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How to write usage policies for the Internet and email

You need to set out clear guidelines on how your staff should use the Internet and email, both for personal and business use. It is always worth informing visitors to your web site about how the site works and how you might use any personal data that they submit through it. You also need to make clear the copyright of site content.

An Internet acceptable use policy will set out your employees' responsibilities when using the Internet in their day-to-day working activities. While you should always consult staff about the actual contents and the policy in general before enforcing any policy, something along the lines outlined below would not be un-typical.

Use of the Internet by employees of "your business name" is permitted and encouraged where such use supports the goals and objectives of the business. However, "your business name" has a policy for the use of the Internet whereby employees must ensure that they comply with current legislation, use the Internet in an acceptable way, and do not create unnecessary business risk to the company by their misuse of the Internet.

Unacceptable behaviour can also be set out in the policy and this will typically cover all of the following:

  • Visiting Internet sites that contain obscene, hateful or pornographic material, using the computer to perpetrate any form of fraud, or software or music piracy

  • Using the Internet to send offensive or harassing material to other users, downloading commercial software or any copyrighted materials belonging to third parties, unless this download is covered or permitted under a commercial agreement or other such licence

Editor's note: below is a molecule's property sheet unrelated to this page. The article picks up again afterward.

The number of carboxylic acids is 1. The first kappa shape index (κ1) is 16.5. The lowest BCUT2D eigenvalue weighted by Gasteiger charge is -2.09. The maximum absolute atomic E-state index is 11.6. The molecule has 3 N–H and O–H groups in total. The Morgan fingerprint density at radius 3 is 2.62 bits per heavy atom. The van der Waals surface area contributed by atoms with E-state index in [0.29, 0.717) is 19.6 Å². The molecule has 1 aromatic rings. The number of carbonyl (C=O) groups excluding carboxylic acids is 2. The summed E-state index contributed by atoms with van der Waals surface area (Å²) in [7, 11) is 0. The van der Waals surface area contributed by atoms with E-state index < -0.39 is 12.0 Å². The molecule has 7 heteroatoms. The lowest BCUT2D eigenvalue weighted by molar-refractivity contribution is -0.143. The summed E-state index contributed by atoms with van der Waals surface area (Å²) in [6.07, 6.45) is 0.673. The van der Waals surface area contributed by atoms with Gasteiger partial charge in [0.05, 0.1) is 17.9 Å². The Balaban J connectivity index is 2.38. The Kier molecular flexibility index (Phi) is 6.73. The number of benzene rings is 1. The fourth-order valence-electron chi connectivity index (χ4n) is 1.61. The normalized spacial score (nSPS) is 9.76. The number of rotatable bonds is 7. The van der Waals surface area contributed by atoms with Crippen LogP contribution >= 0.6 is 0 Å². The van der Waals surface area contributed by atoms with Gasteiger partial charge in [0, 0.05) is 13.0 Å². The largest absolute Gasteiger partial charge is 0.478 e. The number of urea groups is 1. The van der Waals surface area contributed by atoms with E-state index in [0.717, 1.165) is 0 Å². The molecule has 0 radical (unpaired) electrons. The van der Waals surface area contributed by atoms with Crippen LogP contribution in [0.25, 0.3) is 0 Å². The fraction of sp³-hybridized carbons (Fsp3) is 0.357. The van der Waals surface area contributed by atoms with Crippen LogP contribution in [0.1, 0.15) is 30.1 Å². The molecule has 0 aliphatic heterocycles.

• Hacking into unauthorised areas

  • Creating or transmitting defamatory material

  • Undertaking deliberate activities that waste staff effort or networked resources

  • Introducing any form of computer virus into the corporate network.

With regards to monitoring their activities and emails, the following wording can be used as a guideline.

"Your business name" accepts that the use of the Internet is a valuable business tool. However, misuse of this facility can have a negative impact upon employee productivity and the reputation of the business. In addition, all of the company's Internet-related resources are provided for business purposes. Therefore, the company maintains

the right to monitor the volume of Internet and network traffic, together with the Internet sites visited. The specific content of any transactions will not be monitored unless there is a suspicion of improper use.

When it comes to sanctions, it is normal to inform staff that failure to comply with the guidelines will result in anything ranging from verbal and written warnings, through to dismissal. These procedures should be in line with your normal operational and disciplinary processes and need to be established and included in the acceptable use policy from the outset. There should also be a formal agreement which all employees, contractors or temporary staff who have been granted the right to use email or the Internet are required to sign, confirming their understanding and acceptance of the policy.

Wording for terms and conditions of web site usage should provide information about the content and how visitors are and are not permitted to use it. It also needs to spell out how you will respect the privacy of your web site users, and set out what information you will gather, how you will use it and how you will keep it secure.

Visit http://www.businesslink.gov.uk/ for more information and more samples of wording for web sites and acceptable usage policies.